We have no option but to globalise our resistance to environmental destruction. There has been a slow shift amongst many mainstream environment groups over the last decade to embrace social issues, but in the light of current trends of globalisation, there is also a strong need to increase the rate of this evolution. Esperanza Martinez of Ecuador believes that in order to move towards sustainability we need to respect and defend cultural diversity, question existing power structures and balance consumption patterns. This is in contrast to the mainstream environment movement in the North, which tends to simply want to lobby and campaign harder and more effectively to achieve short-term environmental outcomes without pushing for social change. According to REDES/FoE Uruguay, there are four dimensions to sustainability: environmental considerations; social considerations; political and economic considerations; and cultural concerns. All must be present at the same time for sustainability to be achieved. The key issue stopping sustainability is access to resources, decision-making power and minimal consumption levels. Clearly, this is a problem for many around the world, not just the South, and hence provides the commonality com·mon·al·i·ty
n. pl. com·mon·al·i·ties
a. The possession, along with another or others, of a certain attribute or set of attributes: a political movement's commonality of purpose. in developing a truly globalised resistance which will put us on the path to sustainability.
It is heartening to remember that this model is already strong in many parts of the North, including Australia. Kevin Dunion, of FoE Scotland, drew the debate together by talking about the struggle by the Greengairs community in Scotland, which had PCB PCB: see polychlorinated biphenyl.
in full polychlorinated biphenyl
Any of a class of highly stable organic compounds prepared by the reaction of chlorine with biphenyl, a two-ring compound. contaminated contaminated,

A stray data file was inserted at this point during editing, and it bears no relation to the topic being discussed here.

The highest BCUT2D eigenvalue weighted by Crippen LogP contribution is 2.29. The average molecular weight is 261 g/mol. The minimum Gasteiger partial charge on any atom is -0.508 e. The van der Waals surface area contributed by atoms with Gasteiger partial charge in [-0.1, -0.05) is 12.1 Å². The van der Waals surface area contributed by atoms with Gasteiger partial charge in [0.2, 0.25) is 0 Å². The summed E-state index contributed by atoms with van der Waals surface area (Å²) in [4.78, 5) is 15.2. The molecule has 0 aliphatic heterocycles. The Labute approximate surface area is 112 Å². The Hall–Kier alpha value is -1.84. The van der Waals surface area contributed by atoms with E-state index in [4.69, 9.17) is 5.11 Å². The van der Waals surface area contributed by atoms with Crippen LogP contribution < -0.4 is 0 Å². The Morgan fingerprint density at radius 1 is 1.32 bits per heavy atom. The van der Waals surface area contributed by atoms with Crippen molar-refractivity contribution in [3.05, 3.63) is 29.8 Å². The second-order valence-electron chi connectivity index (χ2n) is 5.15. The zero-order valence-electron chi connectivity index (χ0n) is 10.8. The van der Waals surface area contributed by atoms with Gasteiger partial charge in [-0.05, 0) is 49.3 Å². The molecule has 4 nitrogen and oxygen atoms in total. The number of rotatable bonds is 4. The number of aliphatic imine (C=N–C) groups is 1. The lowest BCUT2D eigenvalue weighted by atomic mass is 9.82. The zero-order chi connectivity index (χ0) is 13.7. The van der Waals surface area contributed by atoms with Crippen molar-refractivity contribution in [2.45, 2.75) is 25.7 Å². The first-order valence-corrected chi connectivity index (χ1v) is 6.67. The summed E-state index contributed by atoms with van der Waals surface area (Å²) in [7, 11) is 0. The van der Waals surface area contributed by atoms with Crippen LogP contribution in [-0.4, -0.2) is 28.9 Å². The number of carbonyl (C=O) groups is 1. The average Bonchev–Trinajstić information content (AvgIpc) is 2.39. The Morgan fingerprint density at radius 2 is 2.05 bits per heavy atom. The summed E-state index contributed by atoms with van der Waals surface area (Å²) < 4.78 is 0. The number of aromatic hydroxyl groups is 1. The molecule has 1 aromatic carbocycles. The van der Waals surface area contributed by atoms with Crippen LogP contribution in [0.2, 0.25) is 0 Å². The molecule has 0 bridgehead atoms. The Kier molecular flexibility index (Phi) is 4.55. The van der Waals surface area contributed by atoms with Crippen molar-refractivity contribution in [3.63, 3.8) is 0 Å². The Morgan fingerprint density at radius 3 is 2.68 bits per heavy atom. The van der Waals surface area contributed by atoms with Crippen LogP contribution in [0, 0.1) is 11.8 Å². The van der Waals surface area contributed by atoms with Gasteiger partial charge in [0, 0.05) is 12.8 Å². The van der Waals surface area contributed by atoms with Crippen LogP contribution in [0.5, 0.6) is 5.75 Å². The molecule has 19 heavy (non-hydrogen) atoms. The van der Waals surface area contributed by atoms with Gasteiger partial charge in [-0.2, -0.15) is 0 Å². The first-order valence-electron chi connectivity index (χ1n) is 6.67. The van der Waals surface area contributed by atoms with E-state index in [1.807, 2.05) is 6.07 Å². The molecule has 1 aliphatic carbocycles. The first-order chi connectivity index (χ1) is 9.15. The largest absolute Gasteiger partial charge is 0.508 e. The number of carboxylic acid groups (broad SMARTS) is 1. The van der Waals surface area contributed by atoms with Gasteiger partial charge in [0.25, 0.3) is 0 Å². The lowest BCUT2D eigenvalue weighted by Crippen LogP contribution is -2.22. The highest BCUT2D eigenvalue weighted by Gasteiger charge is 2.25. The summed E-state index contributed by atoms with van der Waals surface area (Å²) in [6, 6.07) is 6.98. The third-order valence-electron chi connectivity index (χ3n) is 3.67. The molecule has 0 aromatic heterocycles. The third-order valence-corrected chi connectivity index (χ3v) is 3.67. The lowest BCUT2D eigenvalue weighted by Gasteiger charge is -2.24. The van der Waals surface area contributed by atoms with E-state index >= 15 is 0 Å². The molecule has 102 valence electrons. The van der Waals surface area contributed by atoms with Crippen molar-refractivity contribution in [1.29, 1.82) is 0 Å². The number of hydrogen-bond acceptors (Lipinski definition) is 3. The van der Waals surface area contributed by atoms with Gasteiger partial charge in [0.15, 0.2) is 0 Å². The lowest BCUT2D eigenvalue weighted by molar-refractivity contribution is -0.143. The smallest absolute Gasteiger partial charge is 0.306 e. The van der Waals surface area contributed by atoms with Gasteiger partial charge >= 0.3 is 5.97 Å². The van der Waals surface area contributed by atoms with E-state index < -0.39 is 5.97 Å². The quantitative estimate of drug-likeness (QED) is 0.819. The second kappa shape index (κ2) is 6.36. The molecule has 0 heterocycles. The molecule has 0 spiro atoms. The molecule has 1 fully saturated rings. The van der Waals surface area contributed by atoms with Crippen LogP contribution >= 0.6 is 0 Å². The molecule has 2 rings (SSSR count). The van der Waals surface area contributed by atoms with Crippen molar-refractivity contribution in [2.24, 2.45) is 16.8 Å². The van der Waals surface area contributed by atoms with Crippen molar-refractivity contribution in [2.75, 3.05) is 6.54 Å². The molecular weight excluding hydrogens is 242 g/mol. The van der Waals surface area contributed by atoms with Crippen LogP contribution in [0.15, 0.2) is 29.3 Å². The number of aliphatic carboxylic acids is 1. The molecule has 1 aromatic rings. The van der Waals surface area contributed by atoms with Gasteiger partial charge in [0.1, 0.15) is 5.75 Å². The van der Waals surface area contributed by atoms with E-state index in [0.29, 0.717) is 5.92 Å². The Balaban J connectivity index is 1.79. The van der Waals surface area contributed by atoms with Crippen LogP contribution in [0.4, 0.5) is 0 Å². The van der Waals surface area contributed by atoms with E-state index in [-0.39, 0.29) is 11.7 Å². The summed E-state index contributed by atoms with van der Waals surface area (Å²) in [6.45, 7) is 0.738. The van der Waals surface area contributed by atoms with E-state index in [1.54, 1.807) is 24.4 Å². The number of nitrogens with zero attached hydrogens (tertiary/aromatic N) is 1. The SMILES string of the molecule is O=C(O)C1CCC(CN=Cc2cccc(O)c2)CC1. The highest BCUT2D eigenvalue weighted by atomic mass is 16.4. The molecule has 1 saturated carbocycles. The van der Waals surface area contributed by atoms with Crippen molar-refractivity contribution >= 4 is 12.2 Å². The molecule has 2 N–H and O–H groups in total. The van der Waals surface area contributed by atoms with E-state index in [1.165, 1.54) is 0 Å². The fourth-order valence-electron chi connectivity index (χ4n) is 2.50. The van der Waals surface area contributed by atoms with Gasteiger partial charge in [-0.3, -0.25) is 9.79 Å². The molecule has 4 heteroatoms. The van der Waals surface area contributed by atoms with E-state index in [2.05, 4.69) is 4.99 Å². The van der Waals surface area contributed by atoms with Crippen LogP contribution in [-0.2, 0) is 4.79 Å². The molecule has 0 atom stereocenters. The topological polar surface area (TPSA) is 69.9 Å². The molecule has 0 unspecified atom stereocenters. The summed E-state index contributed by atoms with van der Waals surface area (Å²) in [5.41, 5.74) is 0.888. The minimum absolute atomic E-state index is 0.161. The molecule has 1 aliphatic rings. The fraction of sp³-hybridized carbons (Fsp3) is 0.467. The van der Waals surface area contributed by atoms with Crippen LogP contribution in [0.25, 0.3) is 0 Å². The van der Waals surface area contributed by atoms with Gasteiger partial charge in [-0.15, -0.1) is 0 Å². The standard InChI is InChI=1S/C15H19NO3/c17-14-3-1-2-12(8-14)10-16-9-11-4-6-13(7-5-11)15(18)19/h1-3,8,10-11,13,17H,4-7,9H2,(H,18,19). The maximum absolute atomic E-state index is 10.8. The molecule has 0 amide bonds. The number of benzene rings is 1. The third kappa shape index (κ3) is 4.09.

v 1. made radioactive by the addition of small quantities of radioactive material.
2. made contaminated by adding infective or radiographic materials.
3. an infective surface or object. waste from England dumped in their area because it was too toxic to be dumped in England. This working-class community joined with environmentalists to blockade blockade, use of naval forces to cut off maritime communication and supply. Blockades may be used to prevent shipping from reaching enemy ports, or they may serve purposes of coercion. The term is rarely applied to land sieges. waste shipments. The blockade was lifted after an agreement was reached for an independent environmental assessment of the site. Greengairs is, in many ways, an example of `the South in the North' and is indicative of the common cause to be found between First World and Third-World communities. It potentially also points the way to an activism which is global, politically aware, and based on the simple adage of `no less than a decent environment for all: no more than a fair share of the Earth's resources'. It is this type of action that could lead us to a future which is not only sustainable but also empowering and inherently based on equal access to decision making and resources for all.
For further information see: Rainforest Action Network Rainforest Action Network (RAN) is an environmental organization based in San Francisco, California, USA.
The organization was founded by Randy "Hurricane" Hayes in 1985. : http://www.ran.org/ Campaign for the Recognition and Claim for the Ecological Debt, FoE Ecuador: www.ecuanex.net.ec/accion Campaign for Environmental Justice, FoE Scotland: http://www.foe-scotland.org.uk
With thanks to Sarojini Krishnapillai.
Cam Walker is a member of Friends of the Earth, Melbourne.